Instead of a fov, in Unity, orthographic cameras are defined by an orthographic size which according to the documentation represents half of the screen height. Also, orthographic cameras have their projection lines parallel between them. Although they look very different at first it is posible to create a perspective camera that looks very similar to an orthographic one, and this is the trick we are gonna use to interpolate to and from them.

On a perspective camera the lower the fov the more parallel the projection lines become. They will become parallel at infinity but we don't need to go that far to make an interpolation that looks good. We have already seen a way to keep the height constant  while interpolating the fov. Now take a look at what happens when we pick a perspective Camera and interpolate its fov to 0,1 (and then calculate its local z)

It's not orthographic at the end, but close to, and good enough for an interpolation. We need to do this conversion in three different parts of the code:

- At the beggining of the interpolation, if the previous one is finished, to retrieve the current values of the previous camera
- At the beginning of  the interpolation, on CameraFrom
- Every Frame, on CameraTo (since it could be moving)

Because of this I ended up creating a small internal class CameraParams that stores all the info and also manages the conversion. The code with all the changes is the next one

Avoid Linear interpolation

We are almost done. Just a small tweak to improve the script a lot. So far we have been using a linear interpolation (getting t from interpolationTimeAccum / interpolationTime). Linear interpolations in videogames always look bad, you should avoid them at all cost in order to make things feel more natural.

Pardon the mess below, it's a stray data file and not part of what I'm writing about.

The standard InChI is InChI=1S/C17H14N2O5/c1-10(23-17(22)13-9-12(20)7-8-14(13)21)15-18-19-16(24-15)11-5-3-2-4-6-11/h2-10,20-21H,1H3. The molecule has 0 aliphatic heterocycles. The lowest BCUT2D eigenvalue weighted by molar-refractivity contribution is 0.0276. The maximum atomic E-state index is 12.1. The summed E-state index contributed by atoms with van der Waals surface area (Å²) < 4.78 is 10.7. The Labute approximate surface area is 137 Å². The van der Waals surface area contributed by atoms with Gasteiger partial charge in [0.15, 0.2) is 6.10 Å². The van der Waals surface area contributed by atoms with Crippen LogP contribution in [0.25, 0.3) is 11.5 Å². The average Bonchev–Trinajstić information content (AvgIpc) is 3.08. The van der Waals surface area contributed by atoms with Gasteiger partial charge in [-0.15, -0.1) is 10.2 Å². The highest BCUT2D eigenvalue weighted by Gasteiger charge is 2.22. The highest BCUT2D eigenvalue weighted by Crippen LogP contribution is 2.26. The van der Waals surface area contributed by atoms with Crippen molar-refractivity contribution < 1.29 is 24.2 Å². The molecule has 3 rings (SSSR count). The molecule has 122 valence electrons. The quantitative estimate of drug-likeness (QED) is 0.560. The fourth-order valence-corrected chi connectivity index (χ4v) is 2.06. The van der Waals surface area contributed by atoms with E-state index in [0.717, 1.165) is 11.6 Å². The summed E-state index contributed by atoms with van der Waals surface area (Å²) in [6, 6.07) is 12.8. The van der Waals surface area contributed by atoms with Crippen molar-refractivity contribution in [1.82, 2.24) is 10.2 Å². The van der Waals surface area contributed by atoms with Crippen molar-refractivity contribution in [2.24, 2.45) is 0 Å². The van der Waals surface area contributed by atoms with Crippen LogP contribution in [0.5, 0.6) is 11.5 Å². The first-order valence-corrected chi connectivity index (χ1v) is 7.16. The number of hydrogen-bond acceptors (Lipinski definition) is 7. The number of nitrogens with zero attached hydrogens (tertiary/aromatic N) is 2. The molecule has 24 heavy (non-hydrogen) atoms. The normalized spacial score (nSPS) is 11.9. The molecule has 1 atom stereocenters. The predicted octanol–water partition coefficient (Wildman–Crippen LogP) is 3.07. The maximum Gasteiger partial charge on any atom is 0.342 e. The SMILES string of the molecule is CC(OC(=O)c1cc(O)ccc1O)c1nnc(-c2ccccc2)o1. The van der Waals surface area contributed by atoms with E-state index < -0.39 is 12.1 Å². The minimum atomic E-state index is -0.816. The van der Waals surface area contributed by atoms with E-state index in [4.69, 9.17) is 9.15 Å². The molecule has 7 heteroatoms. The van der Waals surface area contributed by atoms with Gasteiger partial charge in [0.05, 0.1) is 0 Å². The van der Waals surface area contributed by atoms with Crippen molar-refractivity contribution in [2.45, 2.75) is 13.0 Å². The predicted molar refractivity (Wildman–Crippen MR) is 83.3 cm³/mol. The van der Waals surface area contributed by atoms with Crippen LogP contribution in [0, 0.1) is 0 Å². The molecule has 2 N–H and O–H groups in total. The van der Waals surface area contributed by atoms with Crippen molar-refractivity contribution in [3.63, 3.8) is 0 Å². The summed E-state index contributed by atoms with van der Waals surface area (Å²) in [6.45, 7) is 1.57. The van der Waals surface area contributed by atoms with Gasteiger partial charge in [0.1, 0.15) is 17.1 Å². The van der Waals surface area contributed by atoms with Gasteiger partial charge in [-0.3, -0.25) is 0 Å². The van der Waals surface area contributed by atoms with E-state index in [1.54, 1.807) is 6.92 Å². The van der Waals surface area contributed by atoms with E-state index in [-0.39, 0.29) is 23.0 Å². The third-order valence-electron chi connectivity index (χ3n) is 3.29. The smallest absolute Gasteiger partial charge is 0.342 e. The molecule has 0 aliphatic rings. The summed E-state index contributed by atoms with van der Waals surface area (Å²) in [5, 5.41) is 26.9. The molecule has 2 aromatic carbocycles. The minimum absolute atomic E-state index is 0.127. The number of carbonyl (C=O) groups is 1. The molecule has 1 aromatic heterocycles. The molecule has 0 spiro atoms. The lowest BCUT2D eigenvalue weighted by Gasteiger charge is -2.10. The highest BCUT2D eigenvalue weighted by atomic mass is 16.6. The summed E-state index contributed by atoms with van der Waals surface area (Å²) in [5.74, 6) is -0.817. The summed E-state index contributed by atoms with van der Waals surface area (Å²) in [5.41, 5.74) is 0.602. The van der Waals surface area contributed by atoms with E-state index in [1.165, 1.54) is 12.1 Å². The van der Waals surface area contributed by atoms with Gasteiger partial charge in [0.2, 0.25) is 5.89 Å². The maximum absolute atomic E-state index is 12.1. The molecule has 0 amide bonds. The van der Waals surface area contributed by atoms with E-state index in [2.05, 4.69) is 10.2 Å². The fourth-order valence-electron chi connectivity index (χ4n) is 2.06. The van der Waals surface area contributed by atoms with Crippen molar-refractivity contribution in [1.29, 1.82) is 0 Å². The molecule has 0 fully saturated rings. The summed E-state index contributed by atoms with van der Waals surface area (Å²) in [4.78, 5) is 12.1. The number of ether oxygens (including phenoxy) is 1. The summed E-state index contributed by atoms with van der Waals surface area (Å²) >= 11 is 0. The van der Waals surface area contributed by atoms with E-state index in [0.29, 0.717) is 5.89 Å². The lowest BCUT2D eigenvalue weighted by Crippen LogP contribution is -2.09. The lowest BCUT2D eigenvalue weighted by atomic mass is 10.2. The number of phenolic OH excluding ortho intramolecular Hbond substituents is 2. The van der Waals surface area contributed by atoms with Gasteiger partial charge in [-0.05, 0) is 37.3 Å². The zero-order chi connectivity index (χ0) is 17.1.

Luckily in Unity it is very easy to add curves using the type AnimationCurve, and then we just need to change this
float t = interpolationTimeAccum / interpolationTime;
into this
float t = interpolationCurve.Evaluate(interpolationTimeAccum / interpolationTime);

you can find the final script here


Pfiuuu! We are finally done. This is something I wanted to do for a long time. I am pretty happy with the result. I have tried to explain all the issues I saw when I finally sat down and coded it (and also my memory is really bad so having all this written here will be very helpful for me in the future).

You can of course skip it to the end and just grab the script and use it, it's up to you. I have shown you how to do this on Unity but if you understand it, it shouldn't be a problem to use it anywhere. As usual what really matters is the knowledge, not the language or the program you are using.

Please drop me some comments with your doubts of your opinion about the post, it makes me happy to read them :)

Happy camera coding!

Labels: , ,


Post a Comment

<< Home